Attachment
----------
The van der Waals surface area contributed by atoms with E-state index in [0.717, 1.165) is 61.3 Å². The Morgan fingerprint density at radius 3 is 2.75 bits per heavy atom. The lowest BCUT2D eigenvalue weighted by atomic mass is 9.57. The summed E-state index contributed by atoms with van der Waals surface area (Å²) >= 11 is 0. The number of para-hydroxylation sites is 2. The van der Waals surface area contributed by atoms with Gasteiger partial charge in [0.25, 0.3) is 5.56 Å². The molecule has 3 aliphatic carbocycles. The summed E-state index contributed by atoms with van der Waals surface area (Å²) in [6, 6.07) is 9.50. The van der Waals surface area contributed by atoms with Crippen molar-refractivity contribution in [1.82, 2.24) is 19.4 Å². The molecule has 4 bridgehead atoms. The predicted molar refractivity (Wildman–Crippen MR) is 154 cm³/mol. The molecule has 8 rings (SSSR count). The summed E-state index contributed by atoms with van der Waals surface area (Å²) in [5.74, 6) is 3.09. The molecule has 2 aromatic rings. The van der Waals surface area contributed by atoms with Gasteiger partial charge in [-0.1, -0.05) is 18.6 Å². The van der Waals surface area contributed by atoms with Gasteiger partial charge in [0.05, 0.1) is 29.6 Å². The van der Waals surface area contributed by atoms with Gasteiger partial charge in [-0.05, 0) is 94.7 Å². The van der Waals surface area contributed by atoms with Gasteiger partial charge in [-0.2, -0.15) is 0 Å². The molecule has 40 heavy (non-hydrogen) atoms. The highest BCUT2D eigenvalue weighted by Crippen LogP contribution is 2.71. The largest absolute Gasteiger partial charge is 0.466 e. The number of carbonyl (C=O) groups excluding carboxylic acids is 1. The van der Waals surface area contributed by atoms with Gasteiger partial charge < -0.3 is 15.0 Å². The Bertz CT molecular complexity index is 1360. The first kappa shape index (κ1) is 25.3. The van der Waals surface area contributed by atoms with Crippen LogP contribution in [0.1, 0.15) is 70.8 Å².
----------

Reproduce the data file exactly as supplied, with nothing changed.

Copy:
The van der Waals surface area contributed by atoms with E-state index in [0.717, 1.165) is 61.3 Å². The Morgan fingerprint density at radius 3 is 2.75 bits per heavy atom. The lowest BCUT2D eigenvalue weighted by atomic mass is 9.57. The summed E-state index contributed by atoms with van der Waals surface area (Å²) >= 11 is 0. The number of para-hydroxylation sites is 2. The van der Waals surface area contributed by atoms with Gasteiger partial charge in [0.25, 0.3) is 5.56 Å². The molecule has 3 aliphatic carbocycles. The summed E-state index contributed by atoms with van der Waals surface area (Å²) in [6, 6.07) is 9.50. The van der Waals surface area contributed by atoms with Crippen molar-refractivity contribution in [1.82, 2.24) is 19.4 Å². The molecule has 4 bridgehead atoms. The predicted molar refractivity (Wildman–Crippen MR) is 154 cm³/mol. The molecule has 8 rings (SSSR count). The summed E-state index contributed by atoms with van der Waals surface area (Å²) in [5.74, 6) is 3.09. The molecule has 2 aromatic rings. The van der Waals surface area contributed by atoms with Gasteiger partial charge in [-0.1, -0.05) is 18.6 Å². The van der Waals surface area contributed by atoms with Gasteiger partial charge in [0.05, 0.1) is 29.6 Å². The van der Waals surface area contributed by atoms with Gasteiger partial charge in [-0.05, 0) is 94.7 Å². The van der Waals surface area contributed by atoms with Gasteiger partial charge in [-0.2, -0.15) is 0 Å². The molecule has 40 heavy (non-hydrogen) atoms. The highest BCUT2D eigenvalue weighted by Crippen LogP contribution is 2.71. The largest absolute Gasteiger partial charge is 0.466 e. The number of carbonyl (C=O) groups excluding carboxylic acids is 1. The van der Waals surface area contributed by atoms with Gasteiger partial charge < -0.3 is 15.0 Å². The Bertz CT molecular complexity index is 1360. The first kappa shape index (κ1) is 25.3. The van der Waals surface area contributed by atoms with Crippen LogP contribution in [0.1, 0.15) is 70.8 Å².